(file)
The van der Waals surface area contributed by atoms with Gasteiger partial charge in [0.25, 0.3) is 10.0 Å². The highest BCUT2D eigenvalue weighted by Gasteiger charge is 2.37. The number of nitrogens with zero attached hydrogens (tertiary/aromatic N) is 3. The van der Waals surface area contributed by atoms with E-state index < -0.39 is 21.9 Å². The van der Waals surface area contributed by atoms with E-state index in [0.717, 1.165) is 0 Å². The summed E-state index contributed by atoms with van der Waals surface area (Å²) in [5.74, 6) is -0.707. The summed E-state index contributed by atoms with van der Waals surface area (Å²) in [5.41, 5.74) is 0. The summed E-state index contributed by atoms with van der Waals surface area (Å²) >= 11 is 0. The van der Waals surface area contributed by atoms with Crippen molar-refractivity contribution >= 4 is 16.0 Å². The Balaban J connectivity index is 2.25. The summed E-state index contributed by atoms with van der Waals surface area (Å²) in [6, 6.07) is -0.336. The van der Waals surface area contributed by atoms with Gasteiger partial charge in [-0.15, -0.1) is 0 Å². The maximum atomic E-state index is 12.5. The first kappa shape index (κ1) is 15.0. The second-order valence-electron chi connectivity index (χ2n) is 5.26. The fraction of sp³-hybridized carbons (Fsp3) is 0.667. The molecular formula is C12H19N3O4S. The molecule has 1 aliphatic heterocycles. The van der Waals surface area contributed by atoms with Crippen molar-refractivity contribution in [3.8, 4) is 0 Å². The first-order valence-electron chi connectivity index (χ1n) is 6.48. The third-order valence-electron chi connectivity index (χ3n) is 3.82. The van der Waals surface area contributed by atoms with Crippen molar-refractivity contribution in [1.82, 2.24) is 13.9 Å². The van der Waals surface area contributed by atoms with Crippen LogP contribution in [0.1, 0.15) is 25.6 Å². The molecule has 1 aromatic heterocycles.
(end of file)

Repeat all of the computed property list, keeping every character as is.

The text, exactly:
The van der Waals surface area contributed by atoms with Gasteiger partial charge in [0.25, 0.3) is 10.0 Å². The highest BCUT2D eigenvalue weighted by Gasteiger charge is 2.37. The number of nitrogens with zero attached hydrogens (tertiary/aromatic N) is 3. The van der Waals surface area contributed by atoms with E-state index < -0.39 is 21.9 Å². The van der Waals surface area contributed by atoms with E-state index in [0.717, 1.165) is 0 Å². The summed E-state index contributed by atoms with van der Waals surface area (Å²) in [5.74, 6) is -0.707. The summed E-state index contributed by atoms with van der Waals surface area (Å²) in [5.41, 5.74) is 0. The summed E-state index contributed by atoms with van der Waals surface area (Å²) >= 11 is 0. The van der Waals surface area contributed by atoms with Crippen molar-refractivity contribution >= 4 is 16.0 Å². The Balaban J connectivity index is 2.25. The summed E-state index contributed by atoms with van der Waals surface area (Å²) in [6, 6.07) is -0.336. The van der Waals surface area contributed by atoms with Gasteiger partial charge in [-0.15, -0.1) is 0 Å². The maximum atomic E-state index is 12.5. The first kappa shape index (κ1) is 15.0. The second-order valence-electron chi connectivity index (χ2n) is 5.26. The fraction of sp³-hybridized carbons (Fsp3) is 0.667. The molecular formula is C12H19N3O4S. The molecule has 1 aliphatic heterocycles. The van der Waals surface area contributed by atoms with Crippen molar-refractivity contribution in [3.8, 4) is 0 Å². The first-order valence-electron chi connectivity index (χ1n) is 6.48. The third-order valence-electron chi connectivity index (χ3n) is 3.82. The van der Waals surface area contributed by atoms with Crippen molar-refractivity contribution in [1.82, 2.24) is 13.9 Å². The van der Waals surface area contributed by atoms with Crippen LogP contribution in [0.1, 0.15) is 25.6 Å². The molecule has 1 aromatic heterocycles.